I would do is look at HP and Dell's result last week, right. So look, I can't control that but we're going to work like hell in the things we can control and we're going to improve our profitability and we think over time is we'll position ourselves to also grow. But we first got to deal with the profitability piece, and then go after growth overtime.

Unidentified Analyst

So actually you feel better to have a smaller company, but more profitable than.

Erik Bardman

Yeah. In the short term we are going to be a slightly smaller company, what we think positioned in the right places with the right focus.

Unidentified Analyst

Makes sense, a complete sense. How is the company then reacting to that plan because, it looked like a change of a -- you know,

Erik Bardman

Yeah, yeah. Well I would say this is a -- I mean Bracken has -- for those of you that have met him I know, some of you haven't had the chance yet, absolutely has brought tremendous energy and passion to what he bring to the role and no, I think the reception in side has been very good. Because what we're laying out is where we're going strategic rationale, and we're also very honest to say is that look that's the view today, this market changes quickly and what's really important for us is that we adapt and we keep moving. So I think it's been received very well inside the company. And particularly the focus because -- look we have more opportunities than we can pursue. But what's really important to see you fully resource that -- what you have in front of you and you put it in the best position to be successful. And that's really the end result of these strategic choices we're making.

Unidentified Analyst

So in terms of the thoughts you visualized they're coming but -- like (Inaudible) is, we in Europe we call the [arm] on these type of companies and we are very bullish on tablets and everything. You know, for the tablet market, could be like a four-five times the size of -- in terms of units, in terms of laptop and PC market in four-five years. So I think these -- attachment rates questions very important and the link we [orient] is also very important, so I understand you're trying to react faster to how the market is changing, but you know, how can you drive -- the adoption rate to be higher and then --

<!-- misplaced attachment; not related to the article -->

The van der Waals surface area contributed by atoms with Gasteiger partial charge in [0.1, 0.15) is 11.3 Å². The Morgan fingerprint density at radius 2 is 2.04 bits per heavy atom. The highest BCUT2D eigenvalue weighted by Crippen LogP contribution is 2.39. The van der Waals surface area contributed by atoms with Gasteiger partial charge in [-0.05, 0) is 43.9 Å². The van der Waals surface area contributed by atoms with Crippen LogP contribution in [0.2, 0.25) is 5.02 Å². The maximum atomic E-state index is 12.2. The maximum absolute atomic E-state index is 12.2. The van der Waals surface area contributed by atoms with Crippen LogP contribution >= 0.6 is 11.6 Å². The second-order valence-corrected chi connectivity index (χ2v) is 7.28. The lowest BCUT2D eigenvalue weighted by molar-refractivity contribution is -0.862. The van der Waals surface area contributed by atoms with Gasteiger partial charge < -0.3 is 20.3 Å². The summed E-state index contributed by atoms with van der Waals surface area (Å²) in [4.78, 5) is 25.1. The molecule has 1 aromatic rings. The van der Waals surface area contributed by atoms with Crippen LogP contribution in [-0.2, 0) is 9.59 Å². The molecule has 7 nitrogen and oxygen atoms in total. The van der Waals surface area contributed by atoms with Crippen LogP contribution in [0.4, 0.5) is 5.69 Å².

Erik Bardman

Maybe two things I'd actually say, the first though is is that, look the PC market is weak today, but there's a couple of aspects about that I think sometimes people overlook and that is, a massive installed base. Last statistics I saw was there's 1.2 billion PCs worldwide.

Unidentified Analyst

You don't break your keyboard every day.

Erik Bardman

I understand that.

Unidentified Analyst

Unless you're in a real bad mood, because your mother doesn't [approve] something, it happens to me.

Erik Bardman

But my point is this is that -- it's a very large business and even when there's a bad shipment year.

Unidentified Analyst

Yeah.

Erik Bardman

PCs globally, is you'll see 200 million to 400 million shipments each year. And when you break the market down a little bit more, and this is really important for us, as when you look at geographies and you look at emerging markets, where you see growth in China, you see growth in Southeast Asia, and South America, so one of the things we try to not do is paint a broad brush across the whole PC market and say, PC is dead. The PC is weak right now from a new shipment standpoint in developed markets. But there are real opportunities when you look at emerging markets and also longer term catalyst, whether it'd be touch or better innovation, one of the things that I think is the best thing about Windows 8 unrelated to how successful it is for Microsoft financially, is is that you're starting to see some better innovation from the manufacturers, right.

So the Surface is one example but look at Dell, Acer, Lenovo have done with some of their hybrid devices and other things, that actually is good for us over the long-term, because the more innovation there is there then people are going to go out they're going to like accessorize it. And given our brand, our reach, and our overall product portfolio we certainly don't seen the PC business as something that can't grow again. It's not going to grow at 20% for us, but we certainly see that if I get a stable PC market and I execute well against what I have today that's an important opportunity for us.

So, I mean that's one of the things I think is really important is look, we're going to move as fast as we can to get tablets to your point. We're going to look to influence attach rates, we're going to took to influence used cases and what people do, but it's really important that we stay focused on what is the biggest part of our business as well. And we see a long-term future there even if there is a tough market today.

Unidentified Analyst

We've seen a I mean -- you're the CFO, so I cannot question but the currency which is a big thing this year. We're seeing quite substantial moves in most currencies, so far this year what are remaining types for -

Erik Bardman

I mean, when you look over the last two plus years, yeah there's been especially between the euro and the dollar. There's been almost unprecedented volatility in terms of short-term movements. The good thing over the last I would say quarter, quarter and a half you've seen some stability between the dollar and the euro for the first time in a while.